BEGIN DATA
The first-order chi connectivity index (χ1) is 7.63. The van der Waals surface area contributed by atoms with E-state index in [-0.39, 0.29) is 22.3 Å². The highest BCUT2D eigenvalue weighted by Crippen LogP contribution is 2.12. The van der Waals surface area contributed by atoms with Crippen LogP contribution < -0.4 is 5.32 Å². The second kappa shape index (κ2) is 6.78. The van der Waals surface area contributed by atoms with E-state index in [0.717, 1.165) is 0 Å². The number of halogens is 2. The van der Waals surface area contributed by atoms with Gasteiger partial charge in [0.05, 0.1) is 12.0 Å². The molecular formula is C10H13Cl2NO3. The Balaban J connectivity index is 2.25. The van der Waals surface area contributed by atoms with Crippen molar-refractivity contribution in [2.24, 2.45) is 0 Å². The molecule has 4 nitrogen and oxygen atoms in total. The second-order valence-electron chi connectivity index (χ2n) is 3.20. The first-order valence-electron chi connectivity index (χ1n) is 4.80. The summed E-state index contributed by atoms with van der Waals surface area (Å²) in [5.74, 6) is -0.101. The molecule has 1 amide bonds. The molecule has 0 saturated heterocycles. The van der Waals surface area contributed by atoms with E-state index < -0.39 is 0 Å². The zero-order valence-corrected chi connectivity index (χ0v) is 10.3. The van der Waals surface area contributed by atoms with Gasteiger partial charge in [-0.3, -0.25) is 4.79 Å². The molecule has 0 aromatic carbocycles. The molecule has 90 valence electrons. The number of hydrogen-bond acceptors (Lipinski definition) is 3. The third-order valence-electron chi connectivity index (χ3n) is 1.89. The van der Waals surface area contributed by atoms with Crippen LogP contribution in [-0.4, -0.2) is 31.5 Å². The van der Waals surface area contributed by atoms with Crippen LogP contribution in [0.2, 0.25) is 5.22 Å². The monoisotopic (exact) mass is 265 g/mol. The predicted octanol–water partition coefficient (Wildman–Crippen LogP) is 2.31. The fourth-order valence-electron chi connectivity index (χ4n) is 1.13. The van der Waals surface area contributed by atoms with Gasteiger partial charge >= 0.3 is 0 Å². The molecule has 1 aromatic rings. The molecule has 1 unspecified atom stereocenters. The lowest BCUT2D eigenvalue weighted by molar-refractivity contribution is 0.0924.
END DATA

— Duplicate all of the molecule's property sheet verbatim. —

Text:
The first-order chi connectivity index (χ1) is 7.63. The van der Waals surface area contributed by atoms with E-state index in [-0.39, 0.29) is 22.3 Å². The highest BCUT2D eigenvalue weighted by Crippen LogP contribution is 2.12. The van der Waals surface area contributed by atoms with Crippen LogP contribution < -0.4 is 5.32 Å². The second kappa shape index (κ2) is 6.78. The van der Waals surface area contributed by atoms with E-state index in [0.717, 1.165) is 0 Å². The number of halogens is 2. The van der Waals surface area contributed by atoms with Gasteiger partial charge in [0.05, 0.1) is 12.0 Å². The molecular formula is C10H13Cl2NO3. The Balaban J connectivity index is 2.25. The van der Waals surface area contributed by atoms with Crippen molar-refractivity contribution in [2.24, 2.45) is 0 Å². The molecule has 4 nitrogen and oxygen atoms in total. The second-order valence-electron chi connectivity index (χ2n) is 3.20. The first-order valence-electron chi connectivity index (χ1n) is 4.80. The summed E-state index contributed by atoms with van der Waals surface area (Å²) in [5.74, 6) is -0.101. The molecule has 1 amide bonds. The molecule has 0 saturated heterocycles. The van der Waals surface area contributed by atoms with E-state index < -0.39 is 0 Å². The zero-order valence-corrected chi connectivity index (χ0v) is 10.3. The van der Waals surface area contributed by atoms with Gasteiger partial charge in [-0.3, -0.25) is 4.79 Å². The molecule has 0 aromatic carbocycles. The molecule has 90 valence electrons. The number of hydrogen-bond acceptors (Lipinski definition) is 3. The third-order valence-electron chi connectivity index (χ3n) is 1.89. The van der Waals surface area contributed by atoms with Crippen LogP contribution in [-0.4, -0.2) is 31.5 Å². The van der Waals surface area contributed by atoms with Crippen LogP contribution in [0.2, 0.25) is 5.22 Å². The monoisotopic (exact) mass is 265 g/mol. The predicted octanol–water partition coefficient (Wildman–Crippen LogP) is 2.31. The fourth-order valence-electron chi connectivity index (χ4n) is 1.13. The van der Waals surface area contributed by atoms with Gasteiger partial charge >= 0.3 is 0 Å². The molecule has 1 aromatic rings. The molecule has 1 unspecified atom stereocenters. The lowest BCUT2D eigenvalue weighted by molar-refractivity contribution is 0.0924.